With vigorous competition from chain-stores and the impending threat of hypermarkets, how are corner-stores surviving? Aparna Karthikeyan finds out
When Arjun was a little boy, he went to the corner-store nearly every evening, to buy snacks or stationary. “The shopkeeper always called me ‘thambi’ and asked his staff to serve me quickly. I loved the shop, and as I never paid cash, I actually thought everything was given to me free. Only much later did I realise we had a credit account, and the bill was politely sent home, on the first of every month!” Now, Arjun occasionally visits the super-market that’s come up in its place, and while he enjoys the variety and display, there’s a little part of him that misses that long-demolished corner-store...
But, corner-stores, as a rule, are definitely thriving, and customers still flock them. Except, with chain-stores setting up a branch in every neighbourhood, and the truly enormous hypermarkets from abroad threatening to spring up in every city, how are they coping? We speak to a few shopkeepers across town to find out...
At Mahalakshmi Provision Store, in Triplicane, T. Rekha fetches betel-nuts for a customer. “My father handpicks all the groceries, so customers trust our quality. We have six varieties of rice, to suit all budgets. If someone wants a product we don’t have, we make it a point to source it for them!” Rekha believes their store scores over larger chains as they sell a range of foodstuff ‘loose’. “We weigh and pack the goods, even if someone wants just 50gm of red chillies. Our customers are also happy to pick and choose from sacks; when they handle the product, they feel satisfied.”
“Customers come here when they know exactly what they want. When they have time or want to browse for new items, they go to super-markets,” says A. Thangaraj, proprietor, Murugan Stores in Gandhi Nagar, Adyar. “Most of my customers are from this neighbourhood,” he says, adding that the middle class will continue patronising corner-stores within walking distance of their homes. “Sales have been good, especially since a branded chain-store in the neighbourhood closed down,” he reasons.
But even with competition snapping at their heels, it is possible to retain market-shares, says Anvar Ali, proprietor, Fountain Store in R.A. Puram, who upgraded his 32-year-old store, to take on chain stores. “Now customers expect a/c, better visibility of products, self-service and computerised billing… we have provided all that.” But a swish interior is not the only draw, he says. “The owner is always there to greet the customer, enquire after them. Corner-stores are very responsive, and it’s this personal interaction that effectively clinches it,” he avers.
But V. Perumal, proprietor of V.P. Shoppe, in Nadu Street, Mylapore, says that business is hardly booming. “People still respect us — we’ve been right here, for 43 years — and come to us knowing that they will get good quality at a good price. Five-years ago, we redid the interiors. But it is still difficult to compete with chain stores. They invest a lot, they advertise aggressively; naturally, they eat into our business.” Besides, large stores have a huge price advantage as they purchase vast quantities, often negotiating directly from the manufacturer.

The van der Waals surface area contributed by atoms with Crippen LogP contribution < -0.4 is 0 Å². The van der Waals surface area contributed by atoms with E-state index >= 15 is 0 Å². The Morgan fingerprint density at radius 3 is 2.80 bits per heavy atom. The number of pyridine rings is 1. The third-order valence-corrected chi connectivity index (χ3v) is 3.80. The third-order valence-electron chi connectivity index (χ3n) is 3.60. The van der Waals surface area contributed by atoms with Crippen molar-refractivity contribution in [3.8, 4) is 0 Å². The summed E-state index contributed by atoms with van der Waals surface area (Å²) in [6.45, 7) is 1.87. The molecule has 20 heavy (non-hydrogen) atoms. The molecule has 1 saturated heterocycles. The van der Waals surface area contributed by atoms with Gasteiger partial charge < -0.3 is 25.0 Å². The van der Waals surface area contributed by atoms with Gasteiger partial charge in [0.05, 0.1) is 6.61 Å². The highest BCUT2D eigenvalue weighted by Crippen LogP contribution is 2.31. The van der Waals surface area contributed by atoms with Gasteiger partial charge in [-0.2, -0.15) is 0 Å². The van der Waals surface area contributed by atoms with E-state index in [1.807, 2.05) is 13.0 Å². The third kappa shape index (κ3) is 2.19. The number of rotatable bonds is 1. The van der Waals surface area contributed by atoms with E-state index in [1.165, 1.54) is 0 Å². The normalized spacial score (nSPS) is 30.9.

Then again, price is not the only factor that determines purchase, says Anvar. “We cannot afford to sell below MRP, like the larger stores. But our advantage is, we buy smaller stocks more frequently,” he explains. The credit facility extended to old and trusted customers also helps, says Rekha, although Perumal does not see that as a ‘hook’ anymore. “I used to have 120 credit accounts; that’s 120 loyal families. But now, even if I were to offer credit, people who have ready cash refuse, as they think I will charge them more. When those who don’t have money ask for credit, we’re scared to extend it!”
The business, however, is impacted not just by competition, but also changing lifestyles. In the past, Perumal says, when joint families were the norm, the head of the family would send out one shopping list and stock up provisions for a month. Now, those who depend on ration shops, pick up staples like rice, dal and oil from there; they come to corner-shops for mustard, tamarind and salt. “How is that profitable for us? Besides, grocery shopping has become a weekend entertainment, people like to go to super-markets with their children!”
Yet, it’s the little corner store flourishes that still give them an edge. Says Thangaraj, “I know all my customers by name, and their houses too. If a regular customer rings up and asks for just a pot of yoghurt, we send it over within half-hour.” And which hypermarket can ever hope to provide these personal touches?